First impressions from Tokyo

When touring a country it is very easy to spend so much time on the road that your entry/exit point, often the capital city, gets neglected. We made this mistake with Bangkok two years ago and were determined not to do the same with Tokyo. Having had a day and a half to look around the city and get over our jetlag we will return for another few days at the end of our time in Japan.

What follows here is not a lengthy post describing the many experiences we’ve already enjoyed in Tokyo. There will be time for that when I return home and a nagging need for sleep is not the best time to sit and write. Instead I’ve listed a few of the more surprising discoveries from a little over 24 hours on Tokyo’s busy streets, along with a small selection of our photos.

View from Tokyo Government Building

1. Japan is known for its fancy toilets but I imagined that these would be confined to the posh hotels and didn’t expect to find one in our modest place. With five different functions we’ve already managed to wet the floor and while it was easy to create a strong vertical jet of water the only challenge was finding the flush button.

The colourful and very noisy Koenji Awaodori festival

2. Eating well on a low budget is surprisingly easy. After four good quality meals we have yet to see a bill over £10 for the two of us. Especially good was the pork cutlet with rice that I ordered from a street vending machine (look at the pictures, insert money and enter the number of the dish you want, take the ticket inside and wait two minutes for your dish to be called).

Dinner from a vending machine - surprisingly good

3. Public transport around Tokyo is cheap with most journeys costing 190 yen (£1.50) or less. That said it seems to me as an outsider to be unnecessarily complicated. There are two operators managing different lines of the underground network, and what looks like a simple change of lines on a map suddenly means your ticket is no longer valid.

Another curiosity is that all official government brochures that describe the options for getting to the city from Narita airport list several expensive options between 2000 and 3000 yen yet seem to deliberately omit a very reasonable local train that runs only slightly slower and yet costs a far more sensible 1000 yen.

Unsurprisingly transport is clean and punctual, with requests to refrain from using mobile phones on overground trains making for a very quiet ride through the city.

Sensoji Temple in Asakusa

4. So far we have met a surprisingly high proportion of people who can speak at least a little English. While fully expecting this to change as we leave Tokyo and head north it has made life a lot easier when finding ourselves on the wrong side of a gate or in possession of the wrong ticket.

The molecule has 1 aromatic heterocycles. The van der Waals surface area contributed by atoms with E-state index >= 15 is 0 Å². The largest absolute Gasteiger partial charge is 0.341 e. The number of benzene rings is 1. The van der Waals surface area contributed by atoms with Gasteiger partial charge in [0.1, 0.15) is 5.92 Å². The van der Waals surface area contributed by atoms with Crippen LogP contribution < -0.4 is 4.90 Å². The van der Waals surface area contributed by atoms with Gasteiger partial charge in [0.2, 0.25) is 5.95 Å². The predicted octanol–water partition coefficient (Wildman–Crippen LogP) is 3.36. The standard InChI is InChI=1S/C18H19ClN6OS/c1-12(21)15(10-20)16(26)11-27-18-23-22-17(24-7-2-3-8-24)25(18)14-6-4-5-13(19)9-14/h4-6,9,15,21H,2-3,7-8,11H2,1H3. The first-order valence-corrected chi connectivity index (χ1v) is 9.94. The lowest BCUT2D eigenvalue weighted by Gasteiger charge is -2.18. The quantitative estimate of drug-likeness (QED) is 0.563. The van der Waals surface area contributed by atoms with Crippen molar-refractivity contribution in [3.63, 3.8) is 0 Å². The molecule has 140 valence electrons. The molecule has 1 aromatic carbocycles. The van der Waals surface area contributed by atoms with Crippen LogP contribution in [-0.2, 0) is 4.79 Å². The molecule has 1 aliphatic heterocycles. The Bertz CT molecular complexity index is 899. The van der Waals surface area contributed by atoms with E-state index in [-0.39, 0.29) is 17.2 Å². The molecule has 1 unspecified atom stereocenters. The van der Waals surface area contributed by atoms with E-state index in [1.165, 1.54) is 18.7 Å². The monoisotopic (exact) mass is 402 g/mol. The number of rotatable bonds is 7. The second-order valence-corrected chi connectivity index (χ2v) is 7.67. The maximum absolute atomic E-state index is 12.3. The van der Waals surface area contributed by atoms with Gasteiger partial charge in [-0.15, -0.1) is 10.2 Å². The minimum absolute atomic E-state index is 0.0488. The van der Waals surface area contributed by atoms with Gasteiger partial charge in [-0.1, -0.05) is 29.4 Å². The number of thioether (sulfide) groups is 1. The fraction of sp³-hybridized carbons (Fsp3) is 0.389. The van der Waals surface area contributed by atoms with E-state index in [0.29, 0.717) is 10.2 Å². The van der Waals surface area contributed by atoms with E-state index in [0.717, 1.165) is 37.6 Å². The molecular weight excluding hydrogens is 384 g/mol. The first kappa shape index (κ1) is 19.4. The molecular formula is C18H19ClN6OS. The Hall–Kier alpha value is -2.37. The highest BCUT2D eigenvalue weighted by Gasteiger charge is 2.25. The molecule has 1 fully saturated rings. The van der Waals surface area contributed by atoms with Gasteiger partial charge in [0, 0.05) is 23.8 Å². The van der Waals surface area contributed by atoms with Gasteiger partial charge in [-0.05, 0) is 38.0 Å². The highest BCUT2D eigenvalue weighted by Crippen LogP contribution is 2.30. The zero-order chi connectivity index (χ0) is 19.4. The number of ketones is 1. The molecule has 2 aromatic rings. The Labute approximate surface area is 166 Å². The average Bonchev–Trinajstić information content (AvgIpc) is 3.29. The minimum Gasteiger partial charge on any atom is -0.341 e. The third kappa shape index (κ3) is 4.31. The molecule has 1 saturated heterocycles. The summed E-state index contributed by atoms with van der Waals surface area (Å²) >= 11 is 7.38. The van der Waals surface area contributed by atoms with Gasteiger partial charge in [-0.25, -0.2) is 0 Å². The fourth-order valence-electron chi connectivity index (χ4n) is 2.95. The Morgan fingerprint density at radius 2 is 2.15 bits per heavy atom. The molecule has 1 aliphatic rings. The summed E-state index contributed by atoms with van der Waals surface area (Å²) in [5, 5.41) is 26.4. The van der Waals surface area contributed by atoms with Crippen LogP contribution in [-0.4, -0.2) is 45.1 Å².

Tokyo skyline - some very creative architecture on display

5. My hard work last week in trying to learn the katakana characters (one of the three Japanese scripts in regular use) is proving very useful. Katakana is used for ‘loan words’, mostly from the English language, so once you can decipher the characters and say the word aloud in most cases the meaning should become clear. Hopefully in a week or two I will have progressed beyond my current practice of standing beside every sign for five minutes making some very strange sounds.

A visit to Tokyo's very impressive zoo in Ueno Park

Author Information

Freelance travel writer

5 Responses to “First impressions from Tokyo”

  1. I didn’t realize you could eat so cheaply in Tokyo.

    No pictures of the fancy toilets?

    August 29, 2011 at 1:56 pm
  2. What you should have had in Tokyo is a Passmo card, on which you put a certain amount of money [there is a deposit of Y500, retrieved at the end if you return the card at a subway station]. It will work on any subway line. You can go all the way to Kamakura with it.

    I do love Japanese toilets. I find them rather simple to operate if you look at the pictures [you can even adjust the flow of water, and the fact the seat can be heated is great when it’s chilly]. Most of the time they flush with a the same mechanism as western ones.

    Indeed, one of the easiest things to do in Tokyo is eat well and cheaply.

    August 30, 2011 at 4:25 pm
  3. merope #

    Loved reading your description of Tokyo. I was there last year and your experiences mirrored mine. Your pictures are better though because there was a typhoon when I was there. 🙂

    I look forward to more updates. You are traveling with the best tour company ever in one of the best places on earth and I know you will have a wonderful time

    August 31, 2011 at 1:31 pm
    • Thanks – I’m having a very enjoyable time and every day is bringing more pleasant surprises. Which tour company are you referring to? I am travelling independently with my wife with no fixed plans beyond a couple of days ahead of us.

      August 31, 2011 at 1:39 pm
  4. Tokyo is a lot of fun and can be done on a budget. Meals are cheap if you eat at budget Japanese restaurants like Yoshinoya, Sukiya, and CoCo Ichiban Curry House.

    September 1, 2011 at 11:23 am